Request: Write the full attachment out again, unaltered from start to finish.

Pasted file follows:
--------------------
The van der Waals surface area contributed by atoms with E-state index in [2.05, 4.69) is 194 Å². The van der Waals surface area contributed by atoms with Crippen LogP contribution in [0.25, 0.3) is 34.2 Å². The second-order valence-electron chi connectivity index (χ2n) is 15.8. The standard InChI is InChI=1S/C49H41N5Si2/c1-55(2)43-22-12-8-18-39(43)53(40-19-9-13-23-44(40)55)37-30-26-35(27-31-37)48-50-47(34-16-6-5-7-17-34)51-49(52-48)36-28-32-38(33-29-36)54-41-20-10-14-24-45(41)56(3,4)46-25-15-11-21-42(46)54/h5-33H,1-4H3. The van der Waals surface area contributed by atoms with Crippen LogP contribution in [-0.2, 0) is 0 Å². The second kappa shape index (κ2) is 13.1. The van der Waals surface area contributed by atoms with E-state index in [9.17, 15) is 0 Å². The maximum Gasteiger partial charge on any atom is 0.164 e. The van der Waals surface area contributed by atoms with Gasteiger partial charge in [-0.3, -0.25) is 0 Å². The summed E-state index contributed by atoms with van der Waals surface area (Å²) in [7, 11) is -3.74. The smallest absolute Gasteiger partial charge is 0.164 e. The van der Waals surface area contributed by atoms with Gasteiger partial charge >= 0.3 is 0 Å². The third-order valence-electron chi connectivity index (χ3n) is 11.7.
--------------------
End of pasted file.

The van der Waals surface area contributed by atoms with E-state index in [2.05, 4.69) is 194 Å². The van der Waals surface area contributed by atoms with Crippen LogP contribution in [0.25, 0.3) is 34.2 Å². The second-order valence-electron chi connectivity index (χ2n) is 15.8. The standard InChI is InChI=1S/C49H41N5Si2/c1-55(2)43-22-12-8-18-39(43)53(40-19-9-13-23-44(40)55)37-30-26-35(27-31-37)48-50-47(34-16-6-5-7-17-34)51-49(52-48)36-28-32-38(33-29-36)54-41-20-10-14-24-45(41)56(3,4)46-25-15-11-21-42(46)54/h5-33H,1-4H3. The van der Waals surface area contributed by atoms with Crippen LogP contribution in [-0.2, 0) is 0 Å². The second kappa shape index (κ2) is 13.1. The van der Waals surface area contributed by atoms with E-state index in [9.17, 15) is 0 Å². The maximum Gasteiger partial charge on any atom is 0.164 e. The van der Waals surface area contributed by atoms with Gasteiger partial charge in [-0.3, -0.25) is 0 Å². The summed E-state index contributed by atoms with van der Waals surface area (Å²) in [7, 11) is -3.74. The smallest absolute Gasteiger partial charge is 0.164 e. The van der Waals surface area contributed by atoms with Gasteiger partial charge >= 0.3 is 0 Å². The third-order valence-electron chi connectivity index (χ3n) is 11.7.